Sunday, March 1, 2009

World's Worst Invention?

No - actually I was thinking of Bicycle Derailleur Gears!

Of course I understand derailleur gears are the lightest & most efficient way yet discovered for transmitting pedal power with a wide range of gear ratios & a fine-grained separation between available ratios.
They are the ideal solution for racing bikes.

But they are totally unsuitable for cycling's man-in-the-street.
Even more so for man-in-the-street's wife & children.

Especially when they are the usual 27-gear sort, with 3 chainwheels & 9 pinions to manoeuvre.
Especially when man-in-the-street has to try to explain about keeping the chain straight & not using the big wheels with the big pinions or the little wheels with the little pinions.
Especially when you need to explain that you can only change gear when pedalling forwards, so you always need to change gear before you need to change gear…
…Especially before you stop.
Especially when they are controlled by 2 push-pull selectors, where you need to pull the right one to change 'up' with the pinions but push the left one to change 'up' with the chainwheels.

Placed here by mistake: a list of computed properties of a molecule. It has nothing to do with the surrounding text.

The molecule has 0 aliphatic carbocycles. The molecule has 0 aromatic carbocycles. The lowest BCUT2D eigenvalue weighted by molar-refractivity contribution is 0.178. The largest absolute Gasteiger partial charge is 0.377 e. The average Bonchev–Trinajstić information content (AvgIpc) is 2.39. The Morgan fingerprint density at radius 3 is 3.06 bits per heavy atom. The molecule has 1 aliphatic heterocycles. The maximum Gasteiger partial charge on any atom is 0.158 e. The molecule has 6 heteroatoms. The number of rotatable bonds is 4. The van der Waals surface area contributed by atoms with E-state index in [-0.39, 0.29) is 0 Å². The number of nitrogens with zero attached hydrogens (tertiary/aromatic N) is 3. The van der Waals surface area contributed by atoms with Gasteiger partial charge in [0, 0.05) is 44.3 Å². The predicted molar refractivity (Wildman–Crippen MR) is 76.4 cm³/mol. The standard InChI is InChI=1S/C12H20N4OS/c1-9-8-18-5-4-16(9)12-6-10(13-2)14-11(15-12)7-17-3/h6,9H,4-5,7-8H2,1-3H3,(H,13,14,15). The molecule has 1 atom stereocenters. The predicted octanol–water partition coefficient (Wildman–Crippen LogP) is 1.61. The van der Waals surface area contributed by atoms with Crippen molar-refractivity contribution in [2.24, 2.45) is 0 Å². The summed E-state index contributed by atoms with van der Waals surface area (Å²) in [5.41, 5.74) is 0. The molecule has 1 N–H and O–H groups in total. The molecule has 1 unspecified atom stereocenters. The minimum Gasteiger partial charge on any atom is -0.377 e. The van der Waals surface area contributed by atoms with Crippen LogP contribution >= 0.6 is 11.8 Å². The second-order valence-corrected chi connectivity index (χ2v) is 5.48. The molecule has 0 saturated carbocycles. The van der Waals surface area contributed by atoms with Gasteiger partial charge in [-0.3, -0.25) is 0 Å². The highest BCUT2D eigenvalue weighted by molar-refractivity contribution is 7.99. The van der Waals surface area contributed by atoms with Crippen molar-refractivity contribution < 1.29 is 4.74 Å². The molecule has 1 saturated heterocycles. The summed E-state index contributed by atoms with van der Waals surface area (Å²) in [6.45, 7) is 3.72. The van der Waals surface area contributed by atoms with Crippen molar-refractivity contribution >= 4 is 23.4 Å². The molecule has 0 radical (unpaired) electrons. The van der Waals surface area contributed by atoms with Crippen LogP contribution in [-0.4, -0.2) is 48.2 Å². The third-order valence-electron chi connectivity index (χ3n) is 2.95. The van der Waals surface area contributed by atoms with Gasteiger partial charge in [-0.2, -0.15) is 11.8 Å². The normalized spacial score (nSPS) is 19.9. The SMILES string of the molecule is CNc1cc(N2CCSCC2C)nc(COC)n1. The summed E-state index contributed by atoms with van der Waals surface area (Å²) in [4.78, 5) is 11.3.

Especially when, to get fine-grained progression, if you change up one chainwheel, you need to simultaneously change down 2 pinions.
Especially when you shouldn't do both simultaneously anyway, according to the instructions.
Especially when, every time you back-pedal, the chain comes off.
Especially when, every time your kid's bike falls over (Oh! They do that?) you have to spend an afternoon trying to straighten brackets & readjust selectors, but it never works quite the same again.
Especially when, whenever you try to ride through long grass, your 27-speed gearbox ties itself into an inextricable oily string ball.

If we had grown up with hub gears & somebody had come along with derailleur gears as his latest & greatest idea, we would have treated him with the derision he deserved.
But it didn't happen like that.

Good hub gears have existed at least since Sturmey Archer's 3-speed patent in 1902!
That 1902 hub gear would not cause raised eyebrows if presented today and looks less of an antique, except for the selector, than any contemporary bicycle, car, aeroplane or domestic appliance.

So what happened?
I don't know, but it looks as though the industry, like some sleeping beauty, just went to sleep for a century.
And Prince Charming failed to show up…